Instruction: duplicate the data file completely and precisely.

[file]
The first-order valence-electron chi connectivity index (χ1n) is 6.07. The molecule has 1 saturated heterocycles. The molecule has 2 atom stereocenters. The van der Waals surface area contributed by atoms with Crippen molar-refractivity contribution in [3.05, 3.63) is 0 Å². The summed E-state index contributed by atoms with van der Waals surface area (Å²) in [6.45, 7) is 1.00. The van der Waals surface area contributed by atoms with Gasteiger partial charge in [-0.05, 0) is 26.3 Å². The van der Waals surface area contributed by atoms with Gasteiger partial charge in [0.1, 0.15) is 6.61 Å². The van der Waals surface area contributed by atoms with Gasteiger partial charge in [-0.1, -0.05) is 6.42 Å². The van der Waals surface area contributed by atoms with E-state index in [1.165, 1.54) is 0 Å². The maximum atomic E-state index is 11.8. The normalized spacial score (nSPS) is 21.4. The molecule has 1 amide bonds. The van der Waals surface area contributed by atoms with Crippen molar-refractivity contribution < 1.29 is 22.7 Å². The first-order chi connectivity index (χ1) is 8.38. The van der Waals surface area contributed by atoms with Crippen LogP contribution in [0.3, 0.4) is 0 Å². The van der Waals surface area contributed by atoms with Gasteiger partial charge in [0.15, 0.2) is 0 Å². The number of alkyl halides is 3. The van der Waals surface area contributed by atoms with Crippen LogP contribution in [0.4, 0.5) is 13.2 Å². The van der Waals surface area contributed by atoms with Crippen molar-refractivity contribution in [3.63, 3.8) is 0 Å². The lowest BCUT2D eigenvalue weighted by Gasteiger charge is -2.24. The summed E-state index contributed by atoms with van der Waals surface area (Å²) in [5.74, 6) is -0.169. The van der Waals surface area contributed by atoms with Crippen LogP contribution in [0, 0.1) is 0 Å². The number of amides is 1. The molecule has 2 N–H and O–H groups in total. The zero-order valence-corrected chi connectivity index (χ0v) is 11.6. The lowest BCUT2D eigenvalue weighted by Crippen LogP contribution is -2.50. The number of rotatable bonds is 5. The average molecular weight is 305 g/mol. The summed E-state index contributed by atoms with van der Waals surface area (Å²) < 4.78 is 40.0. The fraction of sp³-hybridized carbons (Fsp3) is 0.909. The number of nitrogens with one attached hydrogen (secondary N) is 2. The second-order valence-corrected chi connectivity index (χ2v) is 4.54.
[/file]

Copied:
The first-order valence-electron chi connectivity index (χ1n) is 6.07. The molecule has 1 saturated heterocycles. The molecule has 2 atom stereocenters. The van der Waals surface area contributed by atoms with Crippen molar-refractivity contribution in [3.05, 3.63) is 0 Å². The summed E-state index contributed by atoms with van der Waals surface area (Å²) in [6.45, 7) is 1.00. The van der Waals surface area contributed by atoms with Gasteiger partial charge in [-0.05, 0) is 26.3 Å². The van der Waals surface area contributed by atoms with Gasteiger partial charge in [0.1, 0.15) is 6.61 Å². The van der Waals surface area contributed by atoms with Gasteiger partial charge in [-0.1, -0.05) is 6.42 Å². The van der Waals surface area contributed by atoms with E-state index in [1.165, 1.54) is 0 Å². The maximum atomic E-state index is 11.8. The normalized spacial score (nSPS) is 21.4. The molecule has 1 amide bonds. The van der Waals surface area contributed by atoms with Crippen molar-refractivity contribution < 1.29 is 22.7 Å². The first-order chi connectivity index (χ1) is 8.38. The van der Waals surface area contributed by atoms with Crippen LogP contribution in [0.3, 0.4) is 0 Å². The van der Waals surface area contributed by atoms with Gasteiger partial charge in [0.15, 0.2) is 0 Å². The number of alkyl halides is 3. The van der Waals surface area contributed by atoms with Crippen LogP contribution in [0.4, 0.5) is 13.2 Å². The van der Waals surface area contributed by atoms with Crippen molar-refractivity contribution in [3.63, 3.8) is 0 Å². The lowest BCUT2D eigenvalue weighted by Gasteiger charge is -2.24. The summed E-state index contributed by atoms with van der Waals surface area (Å²) in [5.74, 6) is -0.169. The van der Waals surface area contributed by atoms with Crippen LogP contribution in [0, 0.1) is 0 Å². The number of amides is 1. The molecule has 2 N–H and O–H groups in total. The zero-order valence-corrected chi connectivity index (χ0v) is 11.6. The lowest BCUT2D eigenvalue weighted by Crippen LogP contribution is -2.50. The number of rotatable bonds is 5. The average molecular weight is 305 g/mol. The summed E-state index contributed by atoms with van der Waals surface area (Å²) < 4.78 is 40.0. The fraction of sp³-hybridized carbons (Fsp3) is 0.909. The number of nitrogens with one attached hydrogen (secondary N) is 2. The second-order valence-corrected chi connectivity index (χ2v) is 4.54.